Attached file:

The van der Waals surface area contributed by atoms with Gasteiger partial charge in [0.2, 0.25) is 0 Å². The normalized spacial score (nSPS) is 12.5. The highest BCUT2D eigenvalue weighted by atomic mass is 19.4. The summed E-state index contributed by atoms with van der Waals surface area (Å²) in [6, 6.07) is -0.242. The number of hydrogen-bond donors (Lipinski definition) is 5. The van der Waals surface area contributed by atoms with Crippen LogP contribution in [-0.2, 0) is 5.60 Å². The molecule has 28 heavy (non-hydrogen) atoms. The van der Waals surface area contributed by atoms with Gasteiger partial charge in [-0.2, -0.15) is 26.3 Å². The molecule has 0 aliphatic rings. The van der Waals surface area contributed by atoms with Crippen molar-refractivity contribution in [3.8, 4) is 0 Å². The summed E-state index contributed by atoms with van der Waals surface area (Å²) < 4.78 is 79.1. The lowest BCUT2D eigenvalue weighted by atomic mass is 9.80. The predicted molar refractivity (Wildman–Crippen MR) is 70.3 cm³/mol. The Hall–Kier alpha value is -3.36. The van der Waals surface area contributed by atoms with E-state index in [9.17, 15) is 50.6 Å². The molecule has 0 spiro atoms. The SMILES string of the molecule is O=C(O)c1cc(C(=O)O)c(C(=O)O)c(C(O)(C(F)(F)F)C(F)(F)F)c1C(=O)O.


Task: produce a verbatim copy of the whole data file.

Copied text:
The van der Waals surface area contributed by atoms with Gasteiger partial charge in [0.2, 0.25) is 0 Å². The normalized spacial score (nSPS) is 12.5. The highest BCUT2D eigenvalue weighted by atomic mass is 19.4. The summed E-state index contributed by atoms with van der Waals surface area (Å²) in [6, 6.07) is -0.242. The number of hydrogen-bond donors (Lipinski definition) is 5. The van der Waals surface area contributed by atoms with Crippen LogP contribution in [-0.2, 0) is 5.60 Å². The molecule has 28 heavy (non-hydrogen) atoms. The van der Waals surface area contributed by atoms with Gasteiger partial charge in [-0.2, -0.15) is 26.3 Å². The molecule has 0 aliphatic rings. The van der Waals surface area contributed by atoms with Crippen molar-refractivity contribution in [3.8, 4) is 0 Å². The summed E-state index contributed by atoms with van der Waals surface area (Å²) < 4.78 is 79.1. The lowest BCUT2D eigenvalue weighted by atomic mass is 9.80. The predicted molar refractivity (Wildman–Crippen MR) is 70.3 cm³/mol. The Hall–Kier alpha value is -3.36. The van der Waals surface area contributed by atoms with E-state index in [9.17, 15) is 50.6 Å². The molecule has 0 spiro atoms. The SMILES string of the molecule is O=C(O)c1cc(C(=O)O)c(C(=O)O)c(C(O)(C(F)(F)F)C(F)(F)F)c1C(=O)O.